Everyone knows the game. Rock beats scissors, Paper covers rock. But in the real world wouldn’t you rather have a rock than a piece of paper? Well in the real world a piece of paper called a mortgage can take your “rock” of a house, so maybe there is some wisdom in the old game. The point of the story is that things that seem to be better and stronger are not always as they appear at first glance. A pre-engineered steel building is lighter and more flexible than a hard-walled tilt-up concrete building, but which one is better?
The Hollingsworth Companies have been building and investing in industrial buildings for 30 years and we still own the first industrial building we built. So, we have lived the life-cycle of an industrial building many times over. The first industrial building we built was a pre-engineered steel building with masonry at the bottom 8 feet for better impact resistance and we have been building them that way ever since. We frequently get customers asking us, “will you build us a tilt-up concrete building?” The perception is that a tilt-up concrete building is a superior, stronger, longer lasting building. We have often priced the tilt-up concrete alternative and it varies a little, based on the cost of concrete in a particular location, but the premium for the original construction cost runs from 15%-18%. And that is just on the initial cost. The maintenance for tilt-up concrete is much higher. A tilt-up concrete building is a painted structure. A painted structure that is 40 feet tall. It is an expensive proposition to repaint the entire exterior of a tilt-up building. Repainting is actually much more expensive than the original painting because of the additional preparation work required. For a 100,000 SF building the cost to repaint every 5-7 years will be close to $50,000. A pre-engineered steel building has factory painted siding that lasts 25 years without the need for painting. Pre-engineered steel buildings are also easier to insulate to whatever level you desire, potentially saving thousands of dollars every year, for the life of the building.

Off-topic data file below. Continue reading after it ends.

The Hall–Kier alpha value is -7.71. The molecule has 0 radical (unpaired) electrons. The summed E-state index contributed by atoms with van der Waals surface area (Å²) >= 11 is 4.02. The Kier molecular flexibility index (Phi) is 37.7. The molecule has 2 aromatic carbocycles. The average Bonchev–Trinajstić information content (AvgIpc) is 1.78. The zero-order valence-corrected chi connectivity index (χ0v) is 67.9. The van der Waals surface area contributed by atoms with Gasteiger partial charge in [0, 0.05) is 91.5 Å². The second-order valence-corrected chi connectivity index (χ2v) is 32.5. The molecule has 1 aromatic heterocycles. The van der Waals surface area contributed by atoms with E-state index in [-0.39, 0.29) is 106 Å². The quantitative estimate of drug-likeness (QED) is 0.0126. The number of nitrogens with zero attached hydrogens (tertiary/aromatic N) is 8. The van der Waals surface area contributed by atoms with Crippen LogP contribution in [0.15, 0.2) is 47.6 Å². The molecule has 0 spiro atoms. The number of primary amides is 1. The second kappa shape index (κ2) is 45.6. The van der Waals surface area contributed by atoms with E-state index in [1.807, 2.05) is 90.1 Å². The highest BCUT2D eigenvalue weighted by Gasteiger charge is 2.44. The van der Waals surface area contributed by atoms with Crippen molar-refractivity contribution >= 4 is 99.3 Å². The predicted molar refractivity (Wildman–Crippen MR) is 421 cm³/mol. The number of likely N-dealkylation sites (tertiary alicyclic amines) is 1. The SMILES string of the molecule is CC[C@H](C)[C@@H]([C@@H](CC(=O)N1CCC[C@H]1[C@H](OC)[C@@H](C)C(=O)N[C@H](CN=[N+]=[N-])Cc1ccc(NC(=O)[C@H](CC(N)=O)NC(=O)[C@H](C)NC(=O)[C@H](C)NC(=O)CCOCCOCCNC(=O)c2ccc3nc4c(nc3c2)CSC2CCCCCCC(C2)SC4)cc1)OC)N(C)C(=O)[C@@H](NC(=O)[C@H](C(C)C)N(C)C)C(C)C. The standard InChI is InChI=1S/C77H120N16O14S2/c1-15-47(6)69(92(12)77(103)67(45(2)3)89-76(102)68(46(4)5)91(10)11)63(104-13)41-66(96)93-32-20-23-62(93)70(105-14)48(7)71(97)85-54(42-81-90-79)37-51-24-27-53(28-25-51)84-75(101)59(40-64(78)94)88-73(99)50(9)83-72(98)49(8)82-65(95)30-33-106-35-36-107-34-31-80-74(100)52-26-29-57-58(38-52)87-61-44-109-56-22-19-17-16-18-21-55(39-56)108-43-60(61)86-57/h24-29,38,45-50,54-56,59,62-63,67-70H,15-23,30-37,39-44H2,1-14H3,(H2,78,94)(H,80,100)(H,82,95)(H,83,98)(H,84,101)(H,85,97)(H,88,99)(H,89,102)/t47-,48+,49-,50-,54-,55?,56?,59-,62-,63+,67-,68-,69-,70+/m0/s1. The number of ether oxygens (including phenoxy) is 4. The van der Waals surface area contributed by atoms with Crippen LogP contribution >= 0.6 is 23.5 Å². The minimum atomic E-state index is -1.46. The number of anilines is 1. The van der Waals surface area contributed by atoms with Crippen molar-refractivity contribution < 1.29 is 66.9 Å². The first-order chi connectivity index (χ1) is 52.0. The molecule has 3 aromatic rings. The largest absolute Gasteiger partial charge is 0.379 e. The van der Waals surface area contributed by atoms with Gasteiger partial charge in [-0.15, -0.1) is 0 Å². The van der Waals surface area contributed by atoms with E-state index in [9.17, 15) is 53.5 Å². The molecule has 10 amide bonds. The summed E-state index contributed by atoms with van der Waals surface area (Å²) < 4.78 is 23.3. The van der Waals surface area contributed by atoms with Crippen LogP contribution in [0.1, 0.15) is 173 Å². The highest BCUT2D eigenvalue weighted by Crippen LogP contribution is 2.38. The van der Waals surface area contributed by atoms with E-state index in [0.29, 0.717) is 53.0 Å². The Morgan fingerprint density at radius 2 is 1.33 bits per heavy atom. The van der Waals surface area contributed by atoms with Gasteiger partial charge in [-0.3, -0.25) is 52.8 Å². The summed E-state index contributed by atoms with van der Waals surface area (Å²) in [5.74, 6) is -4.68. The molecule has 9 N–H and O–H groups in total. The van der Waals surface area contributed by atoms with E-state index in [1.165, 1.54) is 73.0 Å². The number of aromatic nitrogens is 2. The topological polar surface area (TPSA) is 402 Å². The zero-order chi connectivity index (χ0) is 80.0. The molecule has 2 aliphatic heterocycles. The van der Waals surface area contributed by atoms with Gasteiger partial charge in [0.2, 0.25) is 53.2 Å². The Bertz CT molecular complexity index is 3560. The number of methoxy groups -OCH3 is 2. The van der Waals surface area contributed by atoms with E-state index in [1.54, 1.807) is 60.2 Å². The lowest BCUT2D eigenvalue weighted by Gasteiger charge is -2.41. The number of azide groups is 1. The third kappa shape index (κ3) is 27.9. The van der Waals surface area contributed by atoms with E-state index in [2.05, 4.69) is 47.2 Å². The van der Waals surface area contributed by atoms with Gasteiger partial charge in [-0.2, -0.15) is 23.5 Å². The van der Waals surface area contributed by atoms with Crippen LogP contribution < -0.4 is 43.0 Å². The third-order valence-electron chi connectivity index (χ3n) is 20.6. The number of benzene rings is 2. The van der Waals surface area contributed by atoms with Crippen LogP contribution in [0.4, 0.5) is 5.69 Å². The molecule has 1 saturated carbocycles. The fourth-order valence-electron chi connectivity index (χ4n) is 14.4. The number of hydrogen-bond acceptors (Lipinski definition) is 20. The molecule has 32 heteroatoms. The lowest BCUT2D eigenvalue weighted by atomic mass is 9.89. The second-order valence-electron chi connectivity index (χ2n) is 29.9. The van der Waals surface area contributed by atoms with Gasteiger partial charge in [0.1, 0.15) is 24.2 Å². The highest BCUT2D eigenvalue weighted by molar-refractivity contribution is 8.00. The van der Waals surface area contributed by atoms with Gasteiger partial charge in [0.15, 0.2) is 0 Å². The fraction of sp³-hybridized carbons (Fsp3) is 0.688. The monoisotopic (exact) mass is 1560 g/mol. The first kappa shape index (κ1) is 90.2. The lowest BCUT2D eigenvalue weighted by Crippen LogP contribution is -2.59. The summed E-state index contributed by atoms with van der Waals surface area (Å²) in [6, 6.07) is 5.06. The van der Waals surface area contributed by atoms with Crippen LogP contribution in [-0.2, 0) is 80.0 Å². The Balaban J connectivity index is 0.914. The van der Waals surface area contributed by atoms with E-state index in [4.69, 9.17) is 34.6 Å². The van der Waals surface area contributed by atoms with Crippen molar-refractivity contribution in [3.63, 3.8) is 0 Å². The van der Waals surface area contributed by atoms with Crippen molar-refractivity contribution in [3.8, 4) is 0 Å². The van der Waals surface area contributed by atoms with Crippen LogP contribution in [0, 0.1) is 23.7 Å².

But even more important over the life of an industrial building is flexibility. Tenants and processes tend to change over the life of an industrial building. Adding an intake or exhaust louver in steel siding is a very simple process and so it is easy to adapt the steel building to the changing needs of the tenant. Tilt-up concrete is a very different proposition. New openings in tilt-up panels are limited by the size and reinforcing pattern of the concrete. Additional steel framing is usually required to stabilize the cut panels. And if 5 or 10 years down the road, the opening in the panel is no longer needed, it is virtually impossible to invisibly patch the opening. With steel buildings, a new piece of siding factory painted the same as the original is readily available to restore the building to like-new condition.
The bottom line is pre-engineered buildings cost less up front, cost less to maintain and are more flexible over their useful life. That is why we stick with pre-engineered steel for our long term industrial real estate investments.